16 August 2009

When you dial right, but it's oh so wrong

Today I attempted to put together our crib in anticipation of the twins arriving any day now. However, I ran into a bit of a problem. We recently moved and work paid a company to pack and ship most of our belongings. The individuals assigned to pack our home were completely consumed with getting the most stuff in as little space as possible as quickly as possible. Unfortunately, this meant they gave little thought to how much difficulty their errant work would cause us unpacking on the other end. One such oversight/inconvenience involved disassembling furniture and letting the nuts, bolts, etc. ride freestyle and decide for themselves whether to show up on the other end or not. Not being the loyalist of furniture, in the case of the crib this meant I had only seven out of the twelve long bolts required for safe assembly.

Okay, options – I could try to find a local vendor for the obviously custom-made bolts or something compatible (a far shot at best) or I could try to contact the manufacturer and order a replacement set. Fortunately, we had been able to locate the instructions, and I perused them for a website or contact phone number. There was a mailing address in Quebec, but no website, and a 1-800 number listed next to the statement, “In the unlikely event your unit is damaged or you require parts or assembly help, telephone our Customer Assurance Toll Free 1-800-XXX-XXXX.” I was pretty sure the “unlikely event” they referred to was during the original opening of the box, however it was worth a shot to see if I could pay for a few extra bolts. So I called. And the voice answered.

The voice was a recording made by a female who breathed heavily into the receiver before beginning to speak. Either she had just finished sprinting from some far-off place to the answering machine because she was just so gosh-darn excited to tell callers to leave a message after the beep, or I had reached a recording one might expect to find on the other end of a 1-900 number rather than the seemingly innocent 1-800 number I had called to request assistance assembling a piece of infant furniture. As she breathed her next few words, the answer became unmistakably clear. I flushed a deep shade of red and hurriedly mashed the “off” button to terminate the call. My wife and mother happened to be in the room at the time and they both turned their now interested gazes on me as if to inquire why I had so abruptly hung up. I uncomfortably explained that the customer service the nice lady on the other end of the phone had to offer was not likely to get us crib bolts anytime soon.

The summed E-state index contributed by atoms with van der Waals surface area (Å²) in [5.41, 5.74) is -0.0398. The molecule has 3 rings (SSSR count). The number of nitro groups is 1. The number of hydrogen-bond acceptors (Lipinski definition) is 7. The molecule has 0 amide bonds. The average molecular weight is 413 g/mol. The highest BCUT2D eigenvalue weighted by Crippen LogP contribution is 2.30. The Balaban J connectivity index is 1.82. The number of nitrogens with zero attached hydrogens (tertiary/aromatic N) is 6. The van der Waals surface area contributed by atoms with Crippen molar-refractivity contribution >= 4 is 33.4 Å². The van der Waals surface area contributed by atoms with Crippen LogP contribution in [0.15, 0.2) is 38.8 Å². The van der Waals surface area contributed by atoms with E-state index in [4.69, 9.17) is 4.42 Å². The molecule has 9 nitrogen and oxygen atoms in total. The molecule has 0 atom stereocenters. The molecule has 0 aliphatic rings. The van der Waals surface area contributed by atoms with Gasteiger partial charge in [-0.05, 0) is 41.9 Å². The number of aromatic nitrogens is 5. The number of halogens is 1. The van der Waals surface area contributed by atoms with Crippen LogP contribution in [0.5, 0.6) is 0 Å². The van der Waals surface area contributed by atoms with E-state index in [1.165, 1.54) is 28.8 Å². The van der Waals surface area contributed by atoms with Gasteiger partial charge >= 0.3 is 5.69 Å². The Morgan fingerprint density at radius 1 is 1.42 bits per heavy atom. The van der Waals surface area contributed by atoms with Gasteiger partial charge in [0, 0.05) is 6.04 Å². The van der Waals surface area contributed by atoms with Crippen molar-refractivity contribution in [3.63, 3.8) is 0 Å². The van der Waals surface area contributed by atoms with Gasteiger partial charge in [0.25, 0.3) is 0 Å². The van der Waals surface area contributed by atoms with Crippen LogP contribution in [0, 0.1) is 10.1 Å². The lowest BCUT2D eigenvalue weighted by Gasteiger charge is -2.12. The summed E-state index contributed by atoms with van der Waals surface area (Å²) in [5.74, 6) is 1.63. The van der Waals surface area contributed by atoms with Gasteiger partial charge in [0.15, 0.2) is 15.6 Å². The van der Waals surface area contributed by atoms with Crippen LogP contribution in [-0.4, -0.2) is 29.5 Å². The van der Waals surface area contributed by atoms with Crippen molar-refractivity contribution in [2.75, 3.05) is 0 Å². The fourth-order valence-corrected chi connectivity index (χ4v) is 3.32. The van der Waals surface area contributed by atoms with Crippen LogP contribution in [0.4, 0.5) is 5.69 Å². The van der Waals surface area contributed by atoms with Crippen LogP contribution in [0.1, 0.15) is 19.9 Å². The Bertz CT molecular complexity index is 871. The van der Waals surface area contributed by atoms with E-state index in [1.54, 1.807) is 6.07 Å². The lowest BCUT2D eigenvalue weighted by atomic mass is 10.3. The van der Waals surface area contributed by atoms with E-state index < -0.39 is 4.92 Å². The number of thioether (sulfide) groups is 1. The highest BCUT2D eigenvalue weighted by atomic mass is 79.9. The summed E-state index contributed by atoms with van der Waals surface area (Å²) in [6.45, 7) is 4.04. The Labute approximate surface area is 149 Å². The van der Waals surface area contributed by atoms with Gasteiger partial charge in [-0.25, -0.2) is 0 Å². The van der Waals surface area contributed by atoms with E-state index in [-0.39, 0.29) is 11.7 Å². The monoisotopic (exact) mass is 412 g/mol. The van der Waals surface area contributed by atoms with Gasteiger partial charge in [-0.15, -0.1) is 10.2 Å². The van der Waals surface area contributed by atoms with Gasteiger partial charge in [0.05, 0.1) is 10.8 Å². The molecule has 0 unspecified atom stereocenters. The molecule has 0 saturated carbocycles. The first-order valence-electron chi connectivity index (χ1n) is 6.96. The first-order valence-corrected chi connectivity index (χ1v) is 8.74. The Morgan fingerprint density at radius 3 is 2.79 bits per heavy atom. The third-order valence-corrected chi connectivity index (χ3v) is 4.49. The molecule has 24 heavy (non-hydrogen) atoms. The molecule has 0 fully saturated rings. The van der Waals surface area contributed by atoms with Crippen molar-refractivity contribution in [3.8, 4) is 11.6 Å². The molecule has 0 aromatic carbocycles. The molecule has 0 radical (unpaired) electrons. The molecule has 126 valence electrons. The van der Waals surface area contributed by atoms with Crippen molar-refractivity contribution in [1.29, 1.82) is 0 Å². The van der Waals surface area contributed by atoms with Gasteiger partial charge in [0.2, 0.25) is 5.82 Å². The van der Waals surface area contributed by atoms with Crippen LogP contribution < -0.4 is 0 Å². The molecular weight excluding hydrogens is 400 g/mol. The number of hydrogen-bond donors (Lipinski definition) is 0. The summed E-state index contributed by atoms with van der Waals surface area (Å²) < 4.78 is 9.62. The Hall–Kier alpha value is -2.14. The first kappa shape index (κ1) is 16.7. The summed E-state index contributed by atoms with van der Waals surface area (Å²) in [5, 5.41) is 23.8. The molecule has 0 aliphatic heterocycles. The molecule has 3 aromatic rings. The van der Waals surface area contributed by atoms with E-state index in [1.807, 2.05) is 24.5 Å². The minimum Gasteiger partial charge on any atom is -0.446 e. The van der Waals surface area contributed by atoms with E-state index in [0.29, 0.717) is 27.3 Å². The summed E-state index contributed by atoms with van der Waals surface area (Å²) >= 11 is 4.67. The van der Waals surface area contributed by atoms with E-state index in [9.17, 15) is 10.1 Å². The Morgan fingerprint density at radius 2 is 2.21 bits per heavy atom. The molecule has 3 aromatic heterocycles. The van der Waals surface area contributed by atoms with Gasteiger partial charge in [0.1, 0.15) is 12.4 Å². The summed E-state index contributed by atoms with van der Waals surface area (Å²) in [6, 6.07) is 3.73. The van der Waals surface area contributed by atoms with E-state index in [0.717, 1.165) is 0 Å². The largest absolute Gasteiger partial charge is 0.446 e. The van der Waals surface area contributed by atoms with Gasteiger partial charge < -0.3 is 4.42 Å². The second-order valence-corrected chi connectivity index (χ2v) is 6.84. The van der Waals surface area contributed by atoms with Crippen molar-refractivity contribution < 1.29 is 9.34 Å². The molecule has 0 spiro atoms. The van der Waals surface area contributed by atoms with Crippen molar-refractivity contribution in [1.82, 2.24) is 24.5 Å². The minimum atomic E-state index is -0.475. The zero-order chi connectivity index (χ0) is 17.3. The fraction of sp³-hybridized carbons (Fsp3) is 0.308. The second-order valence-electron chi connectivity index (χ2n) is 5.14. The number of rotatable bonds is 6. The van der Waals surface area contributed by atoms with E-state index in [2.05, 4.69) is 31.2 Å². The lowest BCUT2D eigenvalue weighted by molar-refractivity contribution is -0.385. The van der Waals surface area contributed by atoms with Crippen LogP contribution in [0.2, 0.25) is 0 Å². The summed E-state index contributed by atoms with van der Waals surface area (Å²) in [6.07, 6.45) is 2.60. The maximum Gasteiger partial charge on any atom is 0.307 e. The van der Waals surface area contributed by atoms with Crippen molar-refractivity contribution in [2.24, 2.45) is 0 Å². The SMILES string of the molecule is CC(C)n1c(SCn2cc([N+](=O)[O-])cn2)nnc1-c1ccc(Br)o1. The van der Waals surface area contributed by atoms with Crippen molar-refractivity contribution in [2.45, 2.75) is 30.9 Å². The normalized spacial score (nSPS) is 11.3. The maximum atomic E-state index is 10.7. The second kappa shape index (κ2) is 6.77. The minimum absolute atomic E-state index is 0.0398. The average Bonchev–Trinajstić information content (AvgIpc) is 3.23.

This awkward moment brought to you by: Thoughtless Packers Inc., Outa Business Crib Co., Phone Number Recyclers R-US and Asian Girls Anonymous.

10 August 2009

Fair Weather Fiends

Twice in the last seven or eight days there have been protesters outside the base’s main gate. Having paid their $50 for a ride on the Green Tortoise bus from San Francisco, they stood and displayed large banners stating, “End nuclear weapons testing,” and, “PEACE.” I do not harbor any bad feelings toward those who would express their opinions openly – after all, freedom of speech is one of the cherished privileges I serve to protect. However, I do take exception at the fact that they are either ill informed or fair weather protesters. Either of which is entirely unacceptable. If you believe strongly enough in something to organize an entire movement against it then you should make darn sure you get your facts straight.

The United States has not tested (detonated) a nuclear weapon since 1993. On the other hand, North Korea claimed to have tested nuclear bomb as recently as May 2009. So if you would really like to protest nuclear weapons testing, you could secure passage to their happy corner of the Earth and bombard Kim Jong II with signs that have snappy sayings like, “Give up Nukes… you Pukes,” or “Stop trying to destroy the world… think of the kittens!.” Yep, that would probably do the trick.

Finally, Vandenberg Air Force Base does not have a nuclear mission. I repeat, there are no nuclear weapons at VAFB. If you would like to protest land-based nuclear weapons, please get out your gas card and cold weather gear and ride the Green Tortoise out to Great Falls, Montana, Cheyenne Wyoming, or better yet, Minot North Dakota. For the full experience, you should go in January or February when you can stand outside the gate in the negative 50 degree Fahrenheit weather waving “PEACE” signs at the Airmen traveling out to the missile complex for another 1-3 day tour at a remote Missile Alert Facility. Their constant readiness serves as a deterrent to those who might use weapons of mass destruction against the U.S., our friends or allies.

Any protesters reading this might also be interested to learn that since 1958 “Peace is our Profession” has been the official motto of the nuclear deterrent force. On the other hand, perhaps you already know that and the “PEACE” sign is actually in support of our mission and serves as a thank you, not a protest. Well, in that case. Thanks – it’s good to be appreciated.

02 August 2009

Because I needed to post something

How long can you stare at it without your eyes wigging out?